• Conclusion
  • Appendix I: Design Drawings of M3 37-mm Gun and M4 Carriage Components
  • Appendix II: 37-mm Ballistic Data [Page 152]
  • Further Reading
  • Index

I really enjoyed the broad coverage in Charles C. Roberts Jr’s book. After providing coverage of the history of the 37-mm antitank gun, Roberts provides detailed drawings and photographs of the US 37-mm gun designs in Chapter 2. Page 39 provides sharp color photographs from Roberts’ collection. The first three illustrate the loading of a 37-mm cartridge into the breech of a M4A1 gun. The last photograph shows off the closed breech of a M3 gun. Roberts introduces the variety of 37-mm ammunition in Chapter 3. A good example is on Page 71 that describes the M54 with Tracer Fixed Hight Explosive Cartridge. The upper right drawing highlights the M56 Point-Detonating Fuse with the lower four drawings showing the M54 HE Cartridge. Chapters 4 and 5 describes all the vehicles, aircraft, and vessels that utilized the 37-mm gun. Page 091 shows off the LVT-(A)1 that carried the M5 tank turret to add firepower over machine guns. The two Appendices are filled with detailed drawings of the M3 and M4 Carriages along with ballistic charts. Page 152 depicts Penetration – Velocity Curves through armor plate based on Angle of incidence.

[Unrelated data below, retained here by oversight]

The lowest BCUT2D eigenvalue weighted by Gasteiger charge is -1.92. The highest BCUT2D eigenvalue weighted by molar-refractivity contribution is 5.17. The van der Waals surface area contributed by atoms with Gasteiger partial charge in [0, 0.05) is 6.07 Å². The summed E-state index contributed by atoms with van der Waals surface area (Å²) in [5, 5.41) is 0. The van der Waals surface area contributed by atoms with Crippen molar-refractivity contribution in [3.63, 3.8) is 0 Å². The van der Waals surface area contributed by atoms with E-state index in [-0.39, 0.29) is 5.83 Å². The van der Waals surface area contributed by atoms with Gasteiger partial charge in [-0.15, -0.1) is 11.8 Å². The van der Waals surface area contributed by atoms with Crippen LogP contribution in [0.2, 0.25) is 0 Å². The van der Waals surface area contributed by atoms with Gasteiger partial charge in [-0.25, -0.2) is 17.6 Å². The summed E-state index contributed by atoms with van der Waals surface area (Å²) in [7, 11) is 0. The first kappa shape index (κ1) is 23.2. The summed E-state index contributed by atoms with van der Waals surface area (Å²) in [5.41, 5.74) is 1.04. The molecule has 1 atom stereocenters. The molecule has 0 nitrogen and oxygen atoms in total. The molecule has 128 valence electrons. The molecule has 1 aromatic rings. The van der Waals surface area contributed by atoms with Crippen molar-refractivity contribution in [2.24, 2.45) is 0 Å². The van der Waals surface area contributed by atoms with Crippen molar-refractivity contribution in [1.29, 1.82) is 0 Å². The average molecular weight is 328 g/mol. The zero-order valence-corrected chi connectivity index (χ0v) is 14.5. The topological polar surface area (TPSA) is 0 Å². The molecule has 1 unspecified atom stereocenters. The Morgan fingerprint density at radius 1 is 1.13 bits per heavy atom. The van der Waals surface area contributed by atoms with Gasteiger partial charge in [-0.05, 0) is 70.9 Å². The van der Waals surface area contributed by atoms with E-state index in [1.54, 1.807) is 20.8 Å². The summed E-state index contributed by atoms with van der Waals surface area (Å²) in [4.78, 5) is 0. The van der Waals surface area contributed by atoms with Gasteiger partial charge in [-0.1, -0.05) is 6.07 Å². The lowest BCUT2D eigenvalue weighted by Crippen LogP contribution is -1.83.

Modelers will have no problem finding kits of the M3 Antitank Gun with offerings in 1/87, 1/72, 1/48, 1/35, 1/24, and 1/6 scales. If you are interested in the 37-mm antitank gun, this is an essential volume for both the military historian and the scale modeler.

My thanks to Casemate and IPMS/USA for the chance to review this great book.

Highly recommended!